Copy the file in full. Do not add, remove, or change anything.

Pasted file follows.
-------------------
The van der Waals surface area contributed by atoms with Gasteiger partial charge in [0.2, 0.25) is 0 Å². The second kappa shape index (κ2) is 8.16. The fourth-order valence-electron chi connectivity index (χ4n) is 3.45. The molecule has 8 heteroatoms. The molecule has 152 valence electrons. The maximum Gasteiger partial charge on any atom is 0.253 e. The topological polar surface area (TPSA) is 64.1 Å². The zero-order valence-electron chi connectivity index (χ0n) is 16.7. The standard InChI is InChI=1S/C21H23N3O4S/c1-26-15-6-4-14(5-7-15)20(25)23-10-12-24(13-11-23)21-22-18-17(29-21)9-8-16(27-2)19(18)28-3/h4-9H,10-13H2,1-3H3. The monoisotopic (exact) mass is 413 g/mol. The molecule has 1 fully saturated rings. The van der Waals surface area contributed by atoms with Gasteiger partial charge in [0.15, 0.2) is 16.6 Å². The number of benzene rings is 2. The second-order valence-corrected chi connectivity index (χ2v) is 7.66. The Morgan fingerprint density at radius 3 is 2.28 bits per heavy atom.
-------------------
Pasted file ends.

The van der Waals surface area contributed by atoms with Gasteiger partial charge in [0.2, 0.25) is 0 Å². The second kappa shape index (κ2) is 8.16. The fourth-order valence-electron chi connectivity index (χ4n) is 3.45. The molecule has 8 heteroatoms. The molecule has 152 valence electrons. The maximum Gasteiger partial charge on any atom is 0.253 e. The topological polar surface area (TPSA) is 64.1 Å². The zero-order valence-electron chi connectivity index (χ0n) is 16.7. The standard InChI is InChI=1S/C21H23N3O4S/c1-26-15-6-4-14(5-7-15)20(25)23-10-12-24(13-11-23)21-22-18-17(29-21)9-8-16(27-2)19(18)28-3/h4-9H,10-13H2,1-3H3. The monoisotopic (exact) mass is 413 g/mol. The molecule has 1 fully saturated rings. The van der Waals surface area contributed by atoms with Gasteiger partial charge in [0.15, 0.2) is 16.6 Å². The number of benzene rings is 2. The second-order valence-corrected chi connectivity index (χ2v) is 7.66. The Morgan fingerprint density at radius 3 is 2.28 bits per heavy atom.